By Dan Heintz, Chardon LSD
Distinguished members of Ohio’s 133rd General Assembly,
My name is Dan Heintz. I am happy to share that I am a K-12 product of Ohio’s great public schools. I am also proud to say that I am a public school teacher at Chardon High School. Finally, I am honored to serve my neighbors as a member of the Cleveland Heights – University Heights Board of Education. As you can see my friends, public education flows through my veins and animates my spirit.
Our Cleveland Heights – University Heights Schools have suffered under the burden of EdChoice in a way that few other districts have. Currently, 33% of our state funds are being diverted as a result of EdChoice. Our schools have fallen victim to a well-intentioned, but poorly conceived cult of accountability. Nowhere perhaps are these measures more inappropriately punitive than in Cleveland Heights – University Heights.
Cleveland Heights High School is an EdChoice school for one reason: Graduation Rate. Given this, one would expect our graduation rate to be low. It’s not. For the past 2 years in fact, our graduation rate has been higher than the state average, yet the state’s formula has nonetheless labeled ours as an underperforming EdChoice High School.
The College Board is the non-profit organization behind the SAT test, as well as all of the Advanced Placement coursework that many of our students take advantage of. Distinguished members of the General Assembly, four weeks ago, The College Board identified nine Ohio High Schools as AP Honor Roll High Schools. Cleveland Heights High School, labeled by the State as EdChoice eligible school, was one of these nine.
So, contrary to the State of Ohio’s label, the College Board doesn’t seem to think that ours is an underperforming high school at all, but what do America’s colleges and universities think? Are they confident that the graduates of Cleveland Heights High are prepared for success? You bet they are, and they put their money where their mouth is. My friends, Cleveland Heights High’s class of 2018 was offered a combined 10.4 million dollars of college scholarships. 10.4 million dollars. And the class of 2019 beat them! Our class of 2019 (roughly 350 students) was offered 12.1 million dollars in scholarship offers.
So, our graduation rate is above the state average, The College Board identifies us as an AP Honor Roll School, and our grads pulled in over 22 million dollars in scholarship offers over the past 2 years. But our own state government has determined that this is such a disappointing school that we need to provide a financial escape hatch in order for students to attend a private school. I simply cannot imagine that this is what we had in mind as the EdChoice system was being designed.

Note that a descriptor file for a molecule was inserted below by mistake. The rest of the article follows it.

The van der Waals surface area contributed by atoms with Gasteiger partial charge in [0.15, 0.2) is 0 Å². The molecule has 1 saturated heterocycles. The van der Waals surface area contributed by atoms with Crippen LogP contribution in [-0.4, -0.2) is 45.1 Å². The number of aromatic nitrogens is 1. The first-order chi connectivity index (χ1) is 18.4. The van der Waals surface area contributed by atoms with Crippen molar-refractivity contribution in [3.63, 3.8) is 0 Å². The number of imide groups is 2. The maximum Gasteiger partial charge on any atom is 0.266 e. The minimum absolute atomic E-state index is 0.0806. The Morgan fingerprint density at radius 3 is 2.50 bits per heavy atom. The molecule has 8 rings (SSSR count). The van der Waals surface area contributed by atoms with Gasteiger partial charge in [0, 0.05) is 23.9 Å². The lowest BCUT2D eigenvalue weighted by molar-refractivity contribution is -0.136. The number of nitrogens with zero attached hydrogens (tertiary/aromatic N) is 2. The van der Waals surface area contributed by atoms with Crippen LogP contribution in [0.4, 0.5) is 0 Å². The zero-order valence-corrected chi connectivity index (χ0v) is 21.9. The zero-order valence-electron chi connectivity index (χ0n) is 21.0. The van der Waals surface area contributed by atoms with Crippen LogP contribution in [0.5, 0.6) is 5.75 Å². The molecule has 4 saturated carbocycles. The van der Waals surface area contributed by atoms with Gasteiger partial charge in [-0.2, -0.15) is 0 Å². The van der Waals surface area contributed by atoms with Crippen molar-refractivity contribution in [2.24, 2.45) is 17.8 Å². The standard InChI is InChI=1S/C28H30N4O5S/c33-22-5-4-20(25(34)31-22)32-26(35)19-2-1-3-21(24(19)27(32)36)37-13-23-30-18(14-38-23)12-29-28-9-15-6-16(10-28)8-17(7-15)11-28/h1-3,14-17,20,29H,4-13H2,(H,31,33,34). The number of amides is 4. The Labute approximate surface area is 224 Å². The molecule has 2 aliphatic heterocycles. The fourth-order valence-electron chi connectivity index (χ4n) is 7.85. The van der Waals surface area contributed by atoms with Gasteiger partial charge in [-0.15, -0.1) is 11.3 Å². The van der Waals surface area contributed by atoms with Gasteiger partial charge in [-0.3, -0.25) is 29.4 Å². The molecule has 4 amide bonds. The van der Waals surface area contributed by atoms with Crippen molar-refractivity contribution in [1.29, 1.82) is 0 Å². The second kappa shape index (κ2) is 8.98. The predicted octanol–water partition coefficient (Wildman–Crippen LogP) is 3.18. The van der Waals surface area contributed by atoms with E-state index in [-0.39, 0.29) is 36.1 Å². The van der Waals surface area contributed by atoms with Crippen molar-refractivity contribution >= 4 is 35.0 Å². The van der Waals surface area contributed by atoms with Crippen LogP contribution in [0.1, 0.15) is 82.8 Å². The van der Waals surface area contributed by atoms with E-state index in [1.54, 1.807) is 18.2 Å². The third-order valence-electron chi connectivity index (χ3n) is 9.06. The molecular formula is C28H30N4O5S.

The pundits tell us that vouchers improve education by introducing competition. The narrative they promote is that families use vouchers to leave low performing public schools in order to attend higher-performing private schools. This narrative is pure sophistry. Facts are stubborn things, and the facts simply don’t support the narrative.
First, the overwhelming majority of our EdChoice voucher recipients are not leaving our schools at all, because leaving our schools would require them to have entered them in the first place. Committee members, 94% of our EdChoice vouchers are being used by students who have never been enrolled in one of our public schools. 94%. Furthermore, the private schools that receive this windfall of Ohio tax dollars are not always higher performing. According to the Ohio Department of Education, 61 of our students use EdChoice vouchers to attend a school whose 5th grade scores are lower than those of our district. That’s nearly a quarter of a million dollars! So let’s be clear, these people are not running from a failing school, they’re running from a tuition bill. Again, I cannot imagine that this is what we had in mind as the EdChoice system was being designed.
Ladies and gentlemen, my two-part request very simple: First, please rethink how we measure our public schools. And as you think that over, please come visit Cleveland Heights High. Second, if vouchers are to remain in the mix, please fund them directly from the state’s operating budget. The work that districts like mine do is hard enough without the additional challenges of depleted state aid.
Committee members, I thank you for your service to our state, and for your time today. If you have any questions, I am at your service.
— Dan Heintz is a Social Studies teacher at Chardon High School, Chardon, Ohio.